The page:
January 16

Setup an NGINX Reverse Proxy on a Raspberry Pi (or any other Debian OS)

If you’re running a web server out of your homelab (and you should), you really should consider running your servers behind an NGINX reverse proxy. Honestly, this should be the first thing you build in your homelab. It doesn’t take a lot to setup- NGINX is so efficient it can even be run on something as simple as a Raspberry Pi and it pays you back in dividends once you’ve got it up and running.

What Does a Reverse Proxy Do?

A reverse proxy serves as a sort of dispatcher by acting as a central contact point for clients. Based on the information requested by the client, it then routes the request to the appropriate backend server and makes sure the backend server’s response makes it back to the appropriate client.

Prototypical NGINX reverse proxy diagram

What are these dividends you speak of?

A reverse proxy can give you additional flexibility, security, and even a performance bump. It can also greatly simplify your deployment:

  1. Flexibility: An NGINX reverse proxy can allow you to host multiple sites/domains with only one IP address. It accomplishes this by listening on a port (usually port 80 for HTTP traffic) and parsing the http request header for the host. Based on the host specified in the header, NGINX can route a request to the proper backend server (in a reverse proxy, this is also known as an upstream server).
  2. Security: By standing between the client and the backend server, the reverse proxy provides a degree of separation.
  3. Improved performance: NGINX can be used to cache static content which means that not only is content returned faster to the client, but since it often means that the upstream server doesn’t even need to be contacted, it can take a lot of the load off your backend servers.
  4. Simplifies your deployment: If you’re hosting multiple sites, an NGINX reverse proxy can greatly simplify your implementation by giving you a single point to manage your traffic. This means you only have to set up port forwarding once and whenever you create a new site, all you have to do is add an additional configuration listing to NGINX. When you implement HTTPS (and you should), instead of having to implement it on every individual web server you have setup, you can handle it all on your NGINX reverse proxy.

Installing NGINX:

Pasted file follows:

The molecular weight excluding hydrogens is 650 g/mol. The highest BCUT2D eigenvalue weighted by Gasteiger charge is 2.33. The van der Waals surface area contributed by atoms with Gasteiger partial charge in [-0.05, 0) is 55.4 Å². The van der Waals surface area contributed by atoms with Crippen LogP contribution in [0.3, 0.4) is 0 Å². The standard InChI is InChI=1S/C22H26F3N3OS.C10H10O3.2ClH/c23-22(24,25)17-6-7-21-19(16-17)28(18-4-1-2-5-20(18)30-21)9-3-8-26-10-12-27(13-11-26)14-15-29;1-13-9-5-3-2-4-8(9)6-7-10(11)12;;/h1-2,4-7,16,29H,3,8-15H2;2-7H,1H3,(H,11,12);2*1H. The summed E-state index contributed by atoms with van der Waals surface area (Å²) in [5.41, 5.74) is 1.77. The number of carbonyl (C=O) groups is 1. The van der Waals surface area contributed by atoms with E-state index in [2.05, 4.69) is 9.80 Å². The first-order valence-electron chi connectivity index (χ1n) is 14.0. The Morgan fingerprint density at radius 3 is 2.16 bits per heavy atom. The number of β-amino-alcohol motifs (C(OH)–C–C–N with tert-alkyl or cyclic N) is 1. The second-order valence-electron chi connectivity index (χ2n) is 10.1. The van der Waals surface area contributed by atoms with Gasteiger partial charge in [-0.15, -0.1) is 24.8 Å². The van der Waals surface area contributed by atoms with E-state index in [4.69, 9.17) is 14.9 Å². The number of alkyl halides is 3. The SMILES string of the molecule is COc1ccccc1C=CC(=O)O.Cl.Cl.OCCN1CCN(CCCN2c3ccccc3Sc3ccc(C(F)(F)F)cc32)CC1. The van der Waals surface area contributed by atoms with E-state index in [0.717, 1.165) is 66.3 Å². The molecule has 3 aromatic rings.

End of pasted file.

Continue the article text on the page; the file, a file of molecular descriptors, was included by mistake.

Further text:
Now that I’ve hopefully convinced you to implement an NGINX reverse proxy, let’s get started. I recommend using a dedicated device for this (again, it need not be expensive, even a Raspberry Pi will do) but it helps keep everything clean and compartmentalized. With a clean install of Ubuntu (if using an x86-64/AMD64 device) or Raspbian (if on the RPi), do the following:

1. Update your package list and make sure your device is updated:

sudo apt-get update
sudo apt-get upgrade

2. Depending on what Linux distro you’ve picked, it might have Apache already installed. We don’t want that so uninstall it with:

sudo apt-get remove apache2

3. Install NGINX:

 sudo apt-get install nginx

4. NGINX should start automatically, but just in case, you can start it manually with:

sudo systemctl start nginx

5. Confirm that NGINX is up and running by opening your browser and visiting your IP address. You should be able to get the default page to display by visiting your loopback IP address (127.0.0.1) or the actual IP assigned to your device (available by running the command ‘hostname -I’ in the terminal):

6. Good! Now we have NGINX up and running! If you don’t have a backend web server running yet, then we’re done since you don’t have anywhere for us to send traffic. Come back to this point when you do. But if you do have a web server for us to proxy traffic to/from, continue on!

Configuring the Reverse Proxy:

So you’ve made it this far and you now have an NGINX server running. Let’s set up the reverse proxy part to make this an NGINX reverse proxy and not just a simple NGINX web server:

1. Go to our NGINX sites-available directory:

cd /etc/nginx/sites-available/

2. Create the configuration file. You’ll eventually accumulate a lot of these, so I recommend naming it based on the site that you’re reverse proxying so you can easily find it again:

sudo nano example.com.conf

3. In nano, add the following:

server {
	listen 80;
	server_name: example.com
	location / {
	proxy_pass http://192.x.x.2;
	}
}

server_name is going to contain the domain name of the website clients are going to be requesting. proxy_pass is going to be the local (internal) IP address of the web server that you’re forwarding traffic to. You can also specify a particular port if your web server is running on a non-standard port (example: proxy_pass http://192.x.x.2:82300).

4. For NGINX to actually serve your site with your new configuration, you need to link it to /sites-enabled/ with: